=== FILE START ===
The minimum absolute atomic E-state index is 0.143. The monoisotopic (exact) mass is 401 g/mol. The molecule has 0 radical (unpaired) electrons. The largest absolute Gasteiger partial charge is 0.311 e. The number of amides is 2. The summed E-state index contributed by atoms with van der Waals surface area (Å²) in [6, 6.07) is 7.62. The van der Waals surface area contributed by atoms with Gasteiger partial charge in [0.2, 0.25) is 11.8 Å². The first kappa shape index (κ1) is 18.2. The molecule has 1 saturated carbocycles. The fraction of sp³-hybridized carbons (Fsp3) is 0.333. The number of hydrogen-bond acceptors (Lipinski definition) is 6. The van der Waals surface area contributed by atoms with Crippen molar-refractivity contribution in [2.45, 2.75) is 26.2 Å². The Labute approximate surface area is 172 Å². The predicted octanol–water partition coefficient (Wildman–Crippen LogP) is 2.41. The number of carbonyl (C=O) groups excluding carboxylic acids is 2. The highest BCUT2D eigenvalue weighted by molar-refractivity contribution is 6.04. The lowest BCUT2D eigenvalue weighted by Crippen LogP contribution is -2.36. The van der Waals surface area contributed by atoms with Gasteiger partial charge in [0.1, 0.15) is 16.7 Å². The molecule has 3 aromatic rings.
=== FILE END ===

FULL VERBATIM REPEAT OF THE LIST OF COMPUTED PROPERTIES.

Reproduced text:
The minimum absolute atomic E-state index is 0.143. The monoisotopic (exact) mass is 401 g/mol. The molecule has 0 radical (unpaired) electrons. The largest absolute Gasteiger partial charge is 0.311 e. The number of amides is 2. The summed E-state index contributed by atoms with van der Waals surface area (Å²) in [6, 6.07) is 7.62. The van der Waals surface area contributed by atoms with Gasteiger partial charge in [0.2, 0.25) is 11.8 Å². The first kappa shape index (κ1) is 18.2. The molecule has 1 saturated carbocycles. The fraction of sp³-hybridized carbons (Fsp3) is 0.333. The number of hydrogen-bond acceptors (Lipinski definition) is 6. The van der Waals surface area contributed by atoms with Crippen molar-refractivity contribution in [2.45, 2.75) is 26.2 Å². The Labute approximate surface area is 172 Å². The predicted octanol–water partition coefficient (Wildman–Crippen LogP) is 2.41. The number of carbonyl (C=O) groups excluding carboxylic acids is 2. The highest BCUT2D eigenvalue weighted by molar-refractivity contribution is 6.04. The lowest BCUT2D eigenvalue weighted by Crippen LogP contribution is -2.36. The van der Waals surface area contributed by atoms with Gasteiger partial charge in [0.1, 0.15) is 16.7 Å². The molecule has 3 aromatic rings.